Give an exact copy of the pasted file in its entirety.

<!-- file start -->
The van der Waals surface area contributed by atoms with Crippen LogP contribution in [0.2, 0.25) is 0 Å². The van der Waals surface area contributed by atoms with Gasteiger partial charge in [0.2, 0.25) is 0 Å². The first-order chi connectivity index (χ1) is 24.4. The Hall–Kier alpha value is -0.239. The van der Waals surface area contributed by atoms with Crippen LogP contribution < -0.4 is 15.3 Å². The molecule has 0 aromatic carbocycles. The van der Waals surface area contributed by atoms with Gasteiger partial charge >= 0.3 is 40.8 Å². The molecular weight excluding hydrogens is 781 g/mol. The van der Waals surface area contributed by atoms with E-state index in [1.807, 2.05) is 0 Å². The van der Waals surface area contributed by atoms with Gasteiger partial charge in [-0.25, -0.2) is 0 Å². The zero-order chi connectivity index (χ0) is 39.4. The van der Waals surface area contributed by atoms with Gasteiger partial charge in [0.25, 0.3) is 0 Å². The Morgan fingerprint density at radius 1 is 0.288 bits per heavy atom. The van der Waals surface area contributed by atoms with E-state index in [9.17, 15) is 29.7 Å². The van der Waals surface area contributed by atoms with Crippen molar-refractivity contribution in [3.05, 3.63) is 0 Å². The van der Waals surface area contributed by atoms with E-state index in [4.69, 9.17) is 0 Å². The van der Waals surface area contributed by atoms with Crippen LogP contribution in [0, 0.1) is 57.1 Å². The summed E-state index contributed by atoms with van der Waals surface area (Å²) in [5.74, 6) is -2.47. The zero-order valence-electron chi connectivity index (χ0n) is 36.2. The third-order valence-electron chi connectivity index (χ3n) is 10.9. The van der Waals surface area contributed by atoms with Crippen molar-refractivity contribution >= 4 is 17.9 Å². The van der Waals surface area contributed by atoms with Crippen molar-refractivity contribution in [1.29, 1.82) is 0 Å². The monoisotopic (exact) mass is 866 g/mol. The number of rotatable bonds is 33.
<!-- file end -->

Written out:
The van der Waals surface area contributed by atoms with Crippen LogP contribution in [0.2, 0.25) is 0 Å². The van der Waals surface area contributed by atoms with Gasteiger partial charge in [0.2, 0.25) is 0 Å². The first-order chi connectivity index (χ1) is 24.4. The Hall–Kier alpha value is -0.239. The van der Waals surface area contributed by atoms with Crippen LogP contribution < -0.4 is 15.3 Å². The molecule has 0 aromatic carbocycles. The van der Waals surface area contributed by atoms with Gasteiger partial charge >= 0.3 is 40.8 Å². The molecular weight excluding hydrogens is 781 g/mol. The van der Waals surface area contributed by atoms with E-state index in [1.807, 2.05) is 0 Å². The van der Waals surface area contributed by atoms with Gasteiger partial charge in [-0.25, -0.2) is 0 Å². The zero-order chi connectivity index (χ0) is 39.4. The van der Waals surface area contributed by atoms with Gasteiger partial charge in [0.25, 0.3) is 0 Å². The Morgan fingerprint density at radius 1 is 0.288 bits per heavy atom. The van der Waals surface area contributed by atoms with E-state index in [9.17, 15) is 29.7 Å². The van der Waals surface area contributed by atoms with Crippen molar-refractivity contribution in [3.05, 3.63) is 0 Å². The van der Waals surface area contributed by atoms with E-state index in [4.69, 9.17) is 0 Å². The van der Waals surface area contributed by atoms with Crippen LogP contribution in [0, 0.1) is 57.1 Å². The summed E-state index contributed by atoms with van der Waals surface area (Å²) in [5.74, 6) is -2.47. The zero-order valence-electron chi connectivity index (χ0n) is 36.2. The third-order valence-electron chi connectivity index (χ3n) is 10.9. The van der Waals surface area contributed by atoms with Crippen molar-refractivity contribution >= 4 is 17.9 Å². The van der Waals surface area contributed by atoms with Crippen molar-refractivity contribution in [1.29, 1.82) is 0 Å². The monoisotopic (exact) mass is 866 g/mol. The number of rotatable bonds is 33.